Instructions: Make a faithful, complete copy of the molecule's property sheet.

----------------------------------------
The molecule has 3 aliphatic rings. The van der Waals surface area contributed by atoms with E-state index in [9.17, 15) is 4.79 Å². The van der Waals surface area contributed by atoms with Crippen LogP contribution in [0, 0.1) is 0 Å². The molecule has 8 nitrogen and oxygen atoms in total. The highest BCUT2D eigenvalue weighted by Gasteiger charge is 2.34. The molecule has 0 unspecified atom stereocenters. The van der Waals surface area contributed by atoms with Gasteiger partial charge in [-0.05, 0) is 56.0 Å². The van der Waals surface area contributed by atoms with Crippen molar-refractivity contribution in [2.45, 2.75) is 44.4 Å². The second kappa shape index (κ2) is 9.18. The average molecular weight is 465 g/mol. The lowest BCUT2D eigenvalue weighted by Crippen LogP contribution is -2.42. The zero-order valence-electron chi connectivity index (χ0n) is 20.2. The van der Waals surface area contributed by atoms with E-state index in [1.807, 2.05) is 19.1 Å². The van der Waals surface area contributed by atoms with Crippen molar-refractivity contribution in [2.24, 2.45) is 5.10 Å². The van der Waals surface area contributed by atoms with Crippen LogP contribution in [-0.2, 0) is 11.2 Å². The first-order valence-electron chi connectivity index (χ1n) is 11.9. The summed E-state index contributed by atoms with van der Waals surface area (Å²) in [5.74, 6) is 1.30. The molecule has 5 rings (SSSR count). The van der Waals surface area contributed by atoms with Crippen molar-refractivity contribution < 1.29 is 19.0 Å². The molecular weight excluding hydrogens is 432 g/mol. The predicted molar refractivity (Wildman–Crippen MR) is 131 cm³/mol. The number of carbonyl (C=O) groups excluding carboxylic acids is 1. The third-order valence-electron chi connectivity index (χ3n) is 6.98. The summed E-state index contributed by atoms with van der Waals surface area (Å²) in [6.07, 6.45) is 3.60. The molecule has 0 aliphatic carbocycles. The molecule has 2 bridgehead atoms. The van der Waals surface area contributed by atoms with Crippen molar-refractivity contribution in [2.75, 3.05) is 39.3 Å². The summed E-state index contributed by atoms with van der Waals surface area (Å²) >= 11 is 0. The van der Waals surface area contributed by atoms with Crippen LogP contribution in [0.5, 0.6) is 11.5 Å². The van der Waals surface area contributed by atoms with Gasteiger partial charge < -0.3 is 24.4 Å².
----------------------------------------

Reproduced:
The molecule has 3 aliphatic rings. The van der Waals surface area contributed by atoms with E-state index in [9.17, 15) is 4.79 Å². The van der Waals surface area contributed by atoms with Crippen LogP contribution in [0, 0.1) is 0 Å². The molecule has 8 nitrogen and oxygen atoms in total. The highest BCUT2D eigenvalue weighted by Gasteiger charge is 2.34. The molecule has 0 unspecified atom stereocenters. The van der Waals surface area contributed by atoms with Gasteiger partial charge in [-0.05, 0) is 56.0 Å². The van der Waals surface area contributed by atoms with Crippen molar-refractivity contribution in [2.45, 2.75) is 44.4 Å². The second kappa shape index (κ2) is 9.18. The average molecular weight is 465 g/mol. The lowest BCUT2D eigenvalue weighted by Crippen LogP contribution is -2.42. The zero-order valence-electron chi connectivity index (χ0n) is 20.2. The van der Waals surface area contributed by atoms with E-state index in [1.807, 2.05) is 19.1 Å². The van der Waals surface area contributed by atoms with Crippen molar-refractivity contribution in [2.24, 2.45) is 5.10 Å². The van der Waals surface area contributed by atoms with Crippen LogP contribution in [-0.2, 0) is 11.2 Å². The first-order valence-electron chi connectivity index (χ1n) is 11.9. The summed E-state index contributed by atoms with van der Waals surface area (Å²) in [5.74, 6) is 1.30. The molecule has 5 rings (SSSR count). The van der Waals surface area contributed by atoms with Crippen molar-refractivity contribution < 1.29 is 19.0 Å². The molecular weight excluding hydrogens is 432 g/mol. The predicted molar refractivity (Wildman–Crippen MR) is 131 cm³/mol. The number of carbonyl (C=O) groups excluding carboxylic acids is 1. The third-order valence-electron chi connectivity index (χ3n) is 6.98. The summed E-state index contributed by atoms with van der Waals surface area (Å²) in [6.07, 6.45) is 3.60. The molecule has 0 aliphatic carbocycles. The molecule has 2 bridgehead atoms. The van der Waals surface area contributed by atoms with Crippen molar-refractivity contribution in [2.75, 3.05) is 39.3 Å². The summed E-state index contributed by atoms with van der Waals surface area (Å²) >= 11 is 0. The van der Waals surface area contributed by atoms with Crippen LogP contribution in [0.5, 0.6) is 11.5 Å². The van der Waals surface area contributed by atoms with Gasteiger partial charge < -0.3 is 24.4 Å².